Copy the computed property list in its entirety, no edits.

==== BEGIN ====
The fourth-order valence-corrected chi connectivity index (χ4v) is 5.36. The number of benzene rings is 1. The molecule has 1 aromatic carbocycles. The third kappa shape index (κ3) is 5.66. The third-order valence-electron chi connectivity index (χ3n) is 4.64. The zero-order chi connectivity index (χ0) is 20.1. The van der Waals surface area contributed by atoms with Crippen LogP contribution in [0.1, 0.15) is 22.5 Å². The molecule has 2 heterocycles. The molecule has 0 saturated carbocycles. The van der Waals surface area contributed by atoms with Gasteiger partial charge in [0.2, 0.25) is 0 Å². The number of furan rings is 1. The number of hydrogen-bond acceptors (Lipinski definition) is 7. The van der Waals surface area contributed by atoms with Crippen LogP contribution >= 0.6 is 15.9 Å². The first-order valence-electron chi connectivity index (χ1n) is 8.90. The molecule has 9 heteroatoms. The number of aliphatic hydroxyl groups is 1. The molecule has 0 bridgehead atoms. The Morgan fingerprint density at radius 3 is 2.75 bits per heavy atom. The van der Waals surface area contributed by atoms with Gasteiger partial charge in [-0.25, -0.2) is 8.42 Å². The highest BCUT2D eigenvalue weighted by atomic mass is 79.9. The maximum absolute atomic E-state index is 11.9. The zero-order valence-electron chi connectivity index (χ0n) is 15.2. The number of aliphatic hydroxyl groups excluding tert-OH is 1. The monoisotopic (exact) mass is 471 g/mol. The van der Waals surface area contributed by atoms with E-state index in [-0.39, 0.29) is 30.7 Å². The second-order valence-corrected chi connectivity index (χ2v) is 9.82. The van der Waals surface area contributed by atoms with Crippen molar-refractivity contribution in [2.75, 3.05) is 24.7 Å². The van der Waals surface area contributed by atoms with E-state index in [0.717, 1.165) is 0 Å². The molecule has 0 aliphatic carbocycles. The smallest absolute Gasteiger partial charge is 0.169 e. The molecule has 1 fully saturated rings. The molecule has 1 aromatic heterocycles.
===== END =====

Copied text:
The fourth-order valence-corrected chi connectivity index (χ4v) is 5.36. The number of benzene rings is 1. The molecule has 1 aromatic carbocycles. The third kappa shape index (κ3) is 5.66. The third-order valence-electron chi connectivity index (χ3n) is 4.64. The zero-order chi connectivity index (χ0) is 20.1. The van der Waals surface area contributed by atoms with Crippen LogP contribution in [0.1, 0.15) is 22.5 Å². The molecule has 2 heterocycles. The molecule has 0 saturated carbocycles. The van der Waals surface area contributed by atoms with Gasteiger partial charge in [0.2, 0.25) is 0 Å². The number of furan rings is 1. The number of hydrogen-bond acceptors (Lipinski definition) is 7. The van der Waals surface area contributed by atoms with Crippen LogP contribution >= 0.6 is 15.9 Å². The first-order valence-electron chi connectivity index (χ1n) is 8.90. The molecule has 9 heteroatoms. The number of aliphatic hydroxyl groups is 1. The molecule has 0 bridgehead atoms. The Morgan fingerprint density at radius 3 is 2.75 bits per heavy atom. The van der Waals surface area contributed by atoms with Gasteiger partial charge in [-0.25, -0.2) is 8.42 Å². The highest BCUT2D eigenvalue weighted by atomic mass is 79.9. The maximum absolute atomic E-state index is 11.9. The zero-order valence-electron chi connectivity index (χ0n) is 15.2. The number of aliphatic hydroxyl groups excluding tert-OH is 1. The monoisotopic (exact) mass is 471 g/mol. The van der Waals surface area contributed by atoms with E-state index in [-0.39, 0.29) is 30.7 Å². The second-order valence-corrected chi connectivity index (χ2v) is 9.82. The van der Waals surface area contributed by atoms with Crippen molar-refractivity contribution in [2.75, 3.05) is 24.7 Å². The van der Waals surface area contributed by atoms with E-state index in [0.717, 1.165) is 0 Å². The molecule has 0 aliphatic carbocycles. The smallest absolute Gasteiger partial charge is 0.169 e. The molecule has 1 fully saturated rings. The molecule has 1 aromatic heterocycles.